Tell el Amarna

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Tell el Amarna or Tel el Amarna (both: tĕl ĕl ämär´nä), ancient locality, Egypt, near the Nile and c.60 mi (100 km) N of Asyut. Ikhnaton's capital, Akhetaton, was in Tell el Amarna. About 400 tablets with inscriptions in Akkadian cuneiform were found there in 1887. They constitute correspondence between Amenhotep III and Ikhnaton and the governors of the cities in Palestine and Syria, and they shed much light on ancient Egypt and the Middle East. The tablets are mostly in the Berlin, British, and Cairo museums.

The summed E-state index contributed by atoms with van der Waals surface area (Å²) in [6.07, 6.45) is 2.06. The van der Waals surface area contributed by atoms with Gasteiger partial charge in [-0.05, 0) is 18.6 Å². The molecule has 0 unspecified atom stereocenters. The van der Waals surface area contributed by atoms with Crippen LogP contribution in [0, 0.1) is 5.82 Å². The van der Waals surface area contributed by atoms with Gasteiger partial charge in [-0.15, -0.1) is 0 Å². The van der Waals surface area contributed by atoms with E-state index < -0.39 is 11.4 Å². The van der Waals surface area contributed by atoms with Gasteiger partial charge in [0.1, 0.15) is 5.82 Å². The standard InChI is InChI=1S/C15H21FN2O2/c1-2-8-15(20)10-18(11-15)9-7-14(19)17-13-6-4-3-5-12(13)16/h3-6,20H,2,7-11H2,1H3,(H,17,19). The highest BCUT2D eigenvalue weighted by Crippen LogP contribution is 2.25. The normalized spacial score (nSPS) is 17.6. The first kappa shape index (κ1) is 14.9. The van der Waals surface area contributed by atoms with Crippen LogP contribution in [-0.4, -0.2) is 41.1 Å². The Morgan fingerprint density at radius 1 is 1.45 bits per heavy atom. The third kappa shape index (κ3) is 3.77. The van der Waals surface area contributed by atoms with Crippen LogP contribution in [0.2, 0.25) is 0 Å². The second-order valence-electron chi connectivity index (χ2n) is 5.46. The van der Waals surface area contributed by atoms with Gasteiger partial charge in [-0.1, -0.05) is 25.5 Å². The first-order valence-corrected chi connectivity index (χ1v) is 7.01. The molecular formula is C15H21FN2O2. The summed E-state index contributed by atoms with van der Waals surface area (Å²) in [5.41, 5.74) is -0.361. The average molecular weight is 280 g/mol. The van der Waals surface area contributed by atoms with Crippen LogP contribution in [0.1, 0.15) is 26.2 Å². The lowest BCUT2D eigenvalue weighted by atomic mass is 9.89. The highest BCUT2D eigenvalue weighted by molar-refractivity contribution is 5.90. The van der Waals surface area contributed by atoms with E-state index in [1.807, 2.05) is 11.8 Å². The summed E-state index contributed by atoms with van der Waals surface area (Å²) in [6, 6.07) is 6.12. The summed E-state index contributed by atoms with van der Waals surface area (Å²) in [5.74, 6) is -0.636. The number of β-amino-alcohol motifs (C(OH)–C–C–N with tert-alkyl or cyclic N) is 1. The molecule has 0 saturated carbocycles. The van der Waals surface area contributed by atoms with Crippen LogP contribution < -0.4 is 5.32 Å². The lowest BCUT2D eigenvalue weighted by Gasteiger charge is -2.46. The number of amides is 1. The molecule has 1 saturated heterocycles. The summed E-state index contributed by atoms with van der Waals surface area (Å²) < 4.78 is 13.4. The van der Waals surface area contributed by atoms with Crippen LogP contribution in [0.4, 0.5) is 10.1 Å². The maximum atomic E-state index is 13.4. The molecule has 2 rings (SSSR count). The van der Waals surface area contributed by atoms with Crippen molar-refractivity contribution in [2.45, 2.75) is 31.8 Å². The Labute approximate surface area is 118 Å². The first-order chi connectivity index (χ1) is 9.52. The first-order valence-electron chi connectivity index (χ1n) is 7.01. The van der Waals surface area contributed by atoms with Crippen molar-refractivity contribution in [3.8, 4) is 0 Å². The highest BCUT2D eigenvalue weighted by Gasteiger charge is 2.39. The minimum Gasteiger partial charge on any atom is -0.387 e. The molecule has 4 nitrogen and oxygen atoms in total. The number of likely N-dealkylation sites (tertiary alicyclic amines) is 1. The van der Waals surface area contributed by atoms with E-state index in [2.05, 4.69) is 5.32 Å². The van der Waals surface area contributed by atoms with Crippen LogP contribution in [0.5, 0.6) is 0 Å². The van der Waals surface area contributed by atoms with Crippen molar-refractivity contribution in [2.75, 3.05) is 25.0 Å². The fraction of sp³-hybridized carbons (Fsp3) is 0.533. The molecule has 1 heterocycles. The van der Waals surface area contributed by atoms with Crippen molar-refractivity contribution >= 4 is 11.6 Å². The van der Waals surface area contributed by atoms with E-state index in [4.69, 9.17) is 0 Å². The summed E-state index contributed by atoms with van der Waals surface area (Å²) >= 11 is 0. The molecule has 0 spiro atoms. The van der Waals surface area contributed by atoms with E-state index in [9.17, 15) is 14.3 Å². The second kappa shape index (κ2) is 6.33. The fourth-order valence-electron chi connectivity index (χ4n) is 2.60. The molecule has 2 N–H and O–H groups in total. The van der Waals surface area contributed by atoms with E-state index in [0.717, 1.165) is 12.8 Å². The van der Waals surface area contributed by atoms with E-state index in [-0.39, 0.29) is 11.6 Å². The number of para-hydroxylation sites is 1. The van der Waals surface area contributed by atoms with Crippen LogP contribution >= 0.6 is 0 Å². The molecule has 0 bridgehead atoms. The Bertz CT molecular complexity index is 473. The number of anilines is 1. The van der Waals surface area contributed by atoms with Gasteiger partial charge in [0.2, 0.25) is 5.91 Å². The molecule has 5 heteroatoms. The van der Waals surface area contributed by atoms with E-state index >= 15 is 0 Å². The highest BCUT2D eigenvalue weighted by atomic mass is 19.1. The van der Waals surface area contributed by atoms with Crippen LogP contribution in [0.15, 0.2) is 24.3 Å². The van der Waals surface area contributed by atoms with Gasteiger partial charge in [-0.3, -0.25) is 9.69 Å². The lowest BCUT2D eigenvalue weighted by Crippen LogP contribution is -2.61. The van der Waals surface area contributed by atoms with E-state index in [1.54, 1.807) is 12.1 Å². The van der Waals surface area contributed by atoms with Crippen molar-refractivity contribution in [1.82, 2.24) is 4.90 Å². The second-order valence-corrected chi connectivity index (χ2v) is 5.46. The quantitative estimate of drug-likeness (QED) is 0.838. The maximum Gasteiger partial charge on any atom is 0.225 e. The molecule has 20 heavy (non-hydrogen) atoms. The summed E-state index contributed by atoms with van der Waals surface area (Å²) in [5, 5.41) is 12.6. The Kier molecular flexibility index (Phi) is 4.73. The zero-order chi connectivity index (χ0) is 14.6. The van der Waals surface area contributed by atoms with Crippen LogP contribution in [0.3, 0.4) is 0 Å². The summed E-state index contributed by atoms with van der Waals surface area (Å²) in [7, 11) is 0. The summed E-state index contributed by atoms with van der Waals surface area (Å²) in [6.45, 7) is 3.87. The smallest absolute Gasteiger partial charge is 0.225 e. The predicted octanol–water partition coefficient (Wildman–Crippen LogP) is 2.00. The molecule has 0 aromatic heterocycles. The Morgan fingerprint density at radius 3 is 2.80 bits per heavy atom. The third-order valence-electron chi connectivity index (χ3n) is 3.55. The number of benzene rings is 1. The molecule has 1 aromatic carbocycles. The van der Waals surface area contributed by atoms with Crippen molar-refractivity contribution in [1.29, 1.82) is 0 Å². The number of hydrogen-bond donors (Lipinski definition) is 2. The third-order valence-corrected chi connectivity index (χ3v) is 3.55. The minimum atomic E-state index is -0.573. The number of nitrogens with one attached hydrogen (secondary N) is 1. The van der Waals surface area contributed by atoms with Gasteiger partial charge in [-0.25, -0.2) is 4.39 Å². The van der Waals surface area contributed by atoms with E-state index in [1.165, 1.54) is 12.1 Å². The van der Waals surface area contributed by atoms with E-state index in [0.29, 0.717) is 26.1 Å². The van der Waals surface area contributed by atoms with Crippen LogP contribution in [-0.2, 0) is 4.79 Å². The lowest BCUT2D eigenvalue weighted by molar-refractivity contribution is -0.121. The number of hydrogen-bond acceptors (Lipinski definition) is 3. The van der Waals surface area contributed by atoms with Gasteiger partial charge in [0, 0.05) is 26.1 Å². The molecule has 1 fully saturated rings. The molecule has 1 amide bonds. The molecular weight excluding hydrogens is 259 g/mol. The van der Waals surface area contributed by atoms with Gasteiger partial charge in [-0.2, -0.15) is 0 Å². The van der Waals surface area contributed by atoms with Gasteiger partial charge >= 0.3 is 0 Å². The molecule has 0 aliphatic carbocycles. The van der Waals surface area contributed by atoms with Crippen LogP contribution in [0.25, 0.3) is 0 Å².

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Tell el-Amarna the site of the ruins of the ancient Egyptian capital Akhetaten, on the east bank of the Nile. A series of cuneiform tablets known as the Amarna Letters was discovered on the site in 1887, providing valuable insight into Near Eastern diplomacy of the 14th century bc.

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